ACP Devastates Florida Citrus Industry; California Continues Vigilance
By Patrick Cavanaugh, Deputy Editor
California Citrus growers must not underestimate the potential damage from Asian Citrus Psyllid (ACP), according to Bob Blakely, vice president, California Citrus Mutual, based in Exeter.
Given multiple ACP detections in California this year, Blakely used Florida’s ACP catastrophe as an example of how devastating the pests can be. “We are challenged here in California with ACP,” Blakely began, “which vectors the fatal disease known Honglongbing, (HLB), also known as citrus greening. But, it is nothing like what they are dealing with in Florida, since HLB [the disease itself] was discovered there less than ten years ago. “Florida’s citrus acreage, which measured just under 1 million acres prior to the calamities they’ve been facing,” said Blakely, “has been reduced by almost 50%.”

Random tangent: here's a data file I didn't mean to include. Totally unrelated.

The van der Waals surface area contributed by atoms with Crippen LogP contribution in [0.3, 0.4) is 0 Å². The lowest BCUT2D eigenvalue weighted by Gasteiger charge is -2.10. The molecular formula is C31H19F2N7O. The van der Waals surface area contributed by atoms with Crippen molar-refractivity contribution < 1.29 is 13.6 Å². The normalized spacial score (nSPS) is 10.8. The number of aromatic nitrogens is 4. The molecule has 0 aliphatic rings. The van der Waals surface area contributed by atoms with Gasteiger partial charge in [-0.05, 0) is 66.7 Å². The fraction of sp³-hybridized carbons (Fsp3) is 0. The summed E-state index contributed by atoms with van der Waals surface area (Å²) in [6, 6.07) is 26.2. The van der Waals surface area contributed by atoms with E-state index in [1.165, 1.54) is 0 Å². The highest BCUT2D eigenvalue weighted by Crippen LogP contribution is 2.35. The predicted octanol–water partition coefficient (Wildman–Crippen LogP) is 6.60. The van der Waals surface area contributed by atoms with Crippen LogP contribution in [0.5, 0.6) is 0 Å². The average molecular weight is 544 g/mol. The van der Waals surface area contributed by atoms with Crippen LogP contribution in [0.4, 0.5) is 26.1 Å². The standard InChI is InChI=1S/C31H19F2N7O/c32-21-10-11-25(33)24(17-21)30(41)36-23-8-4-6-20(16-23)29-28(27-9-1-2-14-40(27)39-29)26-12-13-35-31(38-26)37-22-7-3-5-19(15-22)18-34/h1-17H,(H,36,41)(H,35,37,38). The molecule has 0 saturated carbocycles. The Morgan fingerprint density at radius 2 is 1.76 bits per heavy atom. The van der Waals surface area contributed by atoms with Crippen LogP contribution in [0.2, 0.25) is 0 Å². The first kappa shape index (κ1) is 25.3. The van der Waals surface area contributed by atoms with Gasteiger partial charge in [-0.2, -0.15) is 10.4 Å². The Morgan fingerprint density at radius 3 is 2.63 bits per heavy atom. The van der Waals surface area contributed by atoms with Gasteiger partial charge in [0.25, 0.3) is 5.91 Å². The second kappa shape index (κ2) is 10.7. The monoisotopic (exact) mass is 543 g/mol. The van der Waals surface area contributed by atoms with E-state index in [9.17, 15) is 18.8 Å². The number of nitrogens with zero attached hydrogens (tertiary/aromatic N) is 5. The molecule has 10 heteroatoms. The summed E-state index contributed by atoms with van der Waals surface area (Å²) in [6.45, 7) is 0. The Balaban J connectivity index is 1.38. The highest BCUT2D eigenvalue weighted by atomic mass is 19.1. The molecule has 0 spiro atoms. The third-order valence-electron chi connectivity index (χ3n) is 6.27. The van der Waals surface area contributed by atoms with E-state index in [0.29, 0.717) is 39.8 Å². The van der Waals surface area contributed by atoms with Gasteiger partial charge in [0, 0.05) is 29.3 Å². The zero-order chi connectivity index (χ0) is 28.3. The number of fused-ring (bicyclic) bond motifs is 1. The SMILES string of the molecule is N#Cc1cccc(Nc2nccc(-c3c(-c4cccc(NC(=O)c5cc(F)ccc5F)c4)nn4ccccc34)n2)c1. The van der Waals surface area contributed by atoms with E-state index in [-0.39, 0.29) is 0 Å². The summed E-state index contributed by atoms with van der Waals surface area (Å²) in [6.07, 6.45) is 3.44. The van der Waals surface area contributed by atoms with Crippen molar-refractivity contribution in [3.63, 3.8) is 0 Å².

While occurrences of Citrus Canker Disease as well as urbanization also contributed to the reduction in acreage, Blakely stated, “the big killer, citrus greening, is mostly responsible for the reduction of citrus acreage to the lowest level in decades.”
Because Florida has become so infested with ACP and HLB, reestablishing the industry there will take some time. “They are replanting and trying to replant healthy trees,” Blakely explained, “but they know those trees are short-lived compared to trees in California. We have hundred year-old groves. Florida farmers are just hoping to raise those trees and get a few years of production out of them before HLB re-infects them and they must be replaced again,” said Blakely.